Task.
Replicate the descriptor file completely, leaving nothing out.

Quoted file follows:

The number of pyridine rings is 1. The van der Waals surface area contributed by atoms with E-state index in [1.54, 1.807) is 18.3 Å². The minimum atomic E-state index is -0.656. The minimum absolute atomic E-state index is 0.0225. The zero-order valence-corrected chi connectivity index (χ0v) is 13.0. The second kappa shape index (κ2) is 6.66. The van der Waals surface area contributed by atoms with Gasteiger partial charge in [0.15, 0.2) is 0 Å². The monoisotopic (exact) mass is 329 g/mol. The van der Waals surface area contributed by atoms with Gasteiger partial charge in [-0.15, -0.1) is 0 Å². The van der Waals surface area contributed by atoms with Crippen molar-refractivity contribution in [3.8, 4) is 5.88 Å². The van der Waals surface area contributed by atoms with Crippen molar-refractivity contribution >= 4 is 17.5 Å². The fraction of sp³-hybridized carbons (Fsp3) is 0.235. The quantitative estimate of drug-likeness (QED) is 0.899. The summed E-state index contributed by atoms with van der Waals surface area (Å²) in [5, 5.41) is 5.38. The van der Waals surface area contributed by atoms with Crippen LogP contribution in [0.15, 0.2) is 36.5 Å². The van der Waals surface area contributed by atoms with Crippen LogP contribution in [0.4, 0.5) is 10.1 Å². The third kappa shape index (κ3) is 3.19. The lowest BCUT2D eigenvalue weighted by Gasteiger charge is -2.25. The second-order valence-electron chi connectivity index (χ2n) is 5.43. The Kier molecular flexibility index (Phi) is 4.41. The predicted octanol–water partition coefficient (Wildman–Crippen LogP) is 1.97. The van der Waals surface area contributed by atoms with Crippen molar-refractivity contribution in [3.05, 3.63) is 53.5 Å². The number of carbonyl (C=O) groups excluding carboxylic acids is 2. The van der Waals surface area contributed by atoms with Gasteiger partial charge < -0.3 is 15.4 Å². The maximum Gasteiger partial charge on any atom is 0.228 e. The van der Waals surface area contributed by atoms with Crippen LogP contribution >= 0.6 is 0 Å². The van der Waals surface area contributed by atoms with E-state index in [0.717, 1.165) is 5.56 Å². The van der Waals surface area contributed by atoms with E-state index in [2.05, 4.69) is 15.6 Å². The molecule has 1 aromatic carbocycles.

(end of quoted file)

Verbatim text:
The number of pyridine rings is 1. The van der Waals surface area contributed by atoms with E-state index in [1.54, 1.807) is 18.3 Å². The minimum atomic E-state index is -0.656. The minimum absolute atomic E-state index is 0.0225. The zero-order valence-corrected chi connectivity index (χ0v) is 13.0. The second kappa shape index (κ2) is 6.66. The van der Waals surface area contributed by atoms with Gasteiger partial charge in [0.15, 0.2) is 0 Å². The monoisotopic (exact) mass is 329 g/mol. The van der Waals surface area contributed by atoms with Gasteiger partial charge in [-0.15, -0.1) is 0 Å². The van der Waals surface area contributed by atoms with Crippen molar-refractivity contribution in [3.8, 4) is 5.88 Å². The van der Waals surface area contributed by atoms with Crippen molar-refractivity contribution >= 4 is 17.5 Å². The fraction of sp³-hybridized carbons (Fsp3) is 0.235. The quantitative estimate of drug-likeness (QED) is 0.899. The summed E-state index contributed by atoms with van der Waals surface area (Å²) in [5, 5.41) is 5.38. The van der Waals surface area contributed by atoms with Crippen LogP contribution in [0.15, 0.2) is 36.5 Å². The van der Waals surface area contributed by atoms with Crippen LogP contribution in [0.4, 0.5) is 10.1 Å². The third kappa shape index (κ3) is 3.19. The lowest BCUT2D eigenvalue weighted by Gasteiger charge is -2.25. The second-order valence-electron chi connectivity index (χ2n) is 5.43. The Kier molecular flexibility index (Phi) is 4.41. The predicted octanol–water partition coefficient (Wildman–Crippen LogP) is 1.97. The van der Waals surface area contributed by atoms with Crippen molar-refractivity contribution in [3.05, 3.63) is 53.5 Å². The number of carbonyl (C=O) groups excluding carboxylic acids is 2. The van der Waals surface area contributed by atoms with Gasteiger partial charge < -0.3 is 15.4 Å². The maximum Gasteiger partial charge on any atom is 0.228 e. The van der Waals surface area contributed by atoms with Crippen LogP contribution >= 0.6 is 0 Å². The van der Waals surface area contributed by atoms with E-state index in [0.717, 1.165) is 5.56 Å². The van der Waals surface area contributed by atoms with E-state index in [2.05, 4.69) is 15.6 Å². The molecule has 1 aromatic carbocycles.